The Hornets made one of the bigger offseason signings by bringing in Stephenson from the Pacers. Stephenson signed a three-year deal, worth $27.4 million to join the Hornets. While with the Pacers, Stephenson showed his ability to influence the game in a number of different ways; he has a unique combination of strength and quickness that makes him a difficult matchup for most players. He has no problem blowing past bigger defenders but also can muscle his way to the rim against smaller guards. Stephenson doesn’t just rely on his impressive physique to make plays; he is a more than capable ball handler and is able to create scoring opportunities for himself and his teammates. Last season with the Pacers, he led the team in assists per game (4.6), finished second in rebounding per game (7.2) and was third in scoring (13.2).
The Hornets will hope that Stephenson can have the same type of impact on their emerging squad. The team, at times, struggled to score the ball and those problems were magnified in postseason play. Stephenson will come in and give the team another play-making guard outside of Kemba Walker. The addition of Stephenson will take a lot of pressure off Walker on the offensive end as he was relied upon heavily to create scoring chances. Stephenson also brings playoff experience to a team that is looking to take the next step. It seems like a great fit for both sides and one that should prove to be mutually beneficial.
By now, everyone is aware of the Cavs’ big offseason. The team was able to not only reunite with LeBron James, but bring in another superstar in Kevin Love. Those two along with Kyrie Irving will make for a dynamic offensive attack in Cleveland. However, one player who may be a bit overlooked after the team’s big additions is third-year guard Dion Waiters. In his brief time in the NBA, Waiters has shown that one thing he can do is score the ball. Despite only starting in 71 of the 131 games he has played in, Waiters has a career scoring average of 15.3 points per game. That number may take a dip as he will certainly lose shots to James and Love, but he should become a much more efficient player.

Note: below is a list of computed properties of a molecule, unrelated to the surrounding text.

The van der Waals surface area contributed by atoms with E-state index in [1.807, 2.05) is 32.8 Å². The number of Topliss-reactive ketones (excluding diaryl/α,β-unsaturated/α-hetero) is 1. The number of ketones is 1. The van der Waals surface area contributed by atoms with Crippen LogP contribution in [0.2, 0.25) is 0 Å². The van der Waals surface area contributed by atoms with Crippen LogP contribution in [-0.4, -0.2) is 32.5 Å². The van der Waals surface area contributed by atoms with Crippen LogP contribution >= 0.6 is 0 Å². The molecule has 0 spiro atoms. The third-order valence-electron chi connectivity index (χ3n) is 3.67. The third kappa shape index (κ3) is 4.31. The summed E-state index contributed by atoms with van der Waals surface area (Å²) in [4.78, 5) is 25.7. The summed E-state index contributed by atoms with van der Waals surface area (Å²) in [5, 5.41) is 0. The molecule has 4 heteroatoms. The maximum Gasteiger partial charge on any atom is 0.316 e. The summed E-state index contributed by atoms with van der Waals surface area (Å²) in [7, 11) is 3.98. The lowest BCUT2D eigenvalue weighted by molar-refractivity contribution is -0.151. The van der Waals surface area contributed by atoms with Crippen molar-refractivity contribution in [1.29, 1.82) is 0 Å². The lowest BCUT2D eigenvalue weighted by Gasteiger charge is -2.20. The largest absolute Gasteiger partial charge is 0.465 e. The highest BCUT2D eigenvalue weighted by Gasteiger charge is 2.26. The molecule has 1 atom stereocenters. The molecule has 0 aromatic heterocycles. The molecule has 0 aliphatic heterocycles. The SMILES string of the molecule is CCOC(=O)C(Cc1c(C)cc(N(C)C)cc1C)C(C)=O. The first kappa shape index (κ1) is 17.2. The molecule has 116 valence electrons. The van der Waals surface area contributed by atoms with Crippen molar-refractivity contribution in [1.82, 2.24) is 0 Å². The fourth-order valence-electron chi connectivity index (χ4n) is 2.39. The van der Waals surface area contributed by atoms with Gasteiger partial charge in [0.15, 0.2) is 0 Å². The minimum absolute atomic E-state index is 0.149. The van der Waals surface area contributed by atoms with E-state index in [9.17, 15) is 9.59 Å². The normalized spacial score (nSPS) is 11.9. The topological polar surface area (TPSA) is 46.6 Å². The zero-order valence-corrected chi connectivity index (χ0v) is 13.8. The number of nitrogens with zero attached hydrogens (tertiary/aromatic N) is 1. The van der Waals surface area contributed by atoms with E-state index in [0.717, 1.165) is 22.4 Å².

The biggest concern for Waiters is his shot selection. With James and Love now at his disposal, along with Irving, it will be important that Waiters doesn’t force up bad looks. Having such talented players around him will undoubtedly create some open shots for Waiters. He may have to be patient, but those shots will be there. He will be counted on to capitalize on the opportunities created for him and if he can do so, will make the Cavs nearly impossible to stop. Having the chance to play with and learn from some of the league’s best should really help elevate his game to the next level.
The Magic added another young and talented piece to their roster during the 2013 draft by landing Oladipo. The explosive guard out of Indiana has rare physical gifts and is able to use his impressive athleticism to impact the game on both ends of the floor. During his rookie season, Oladipo started in 44 of the 80 games he played in and displayed the talent that led to him being picked second overall. Among rookies, he finished the season second in scoring at 13.8 points per game, second in steals per game at 1.61 and third in assists per game at 4.1.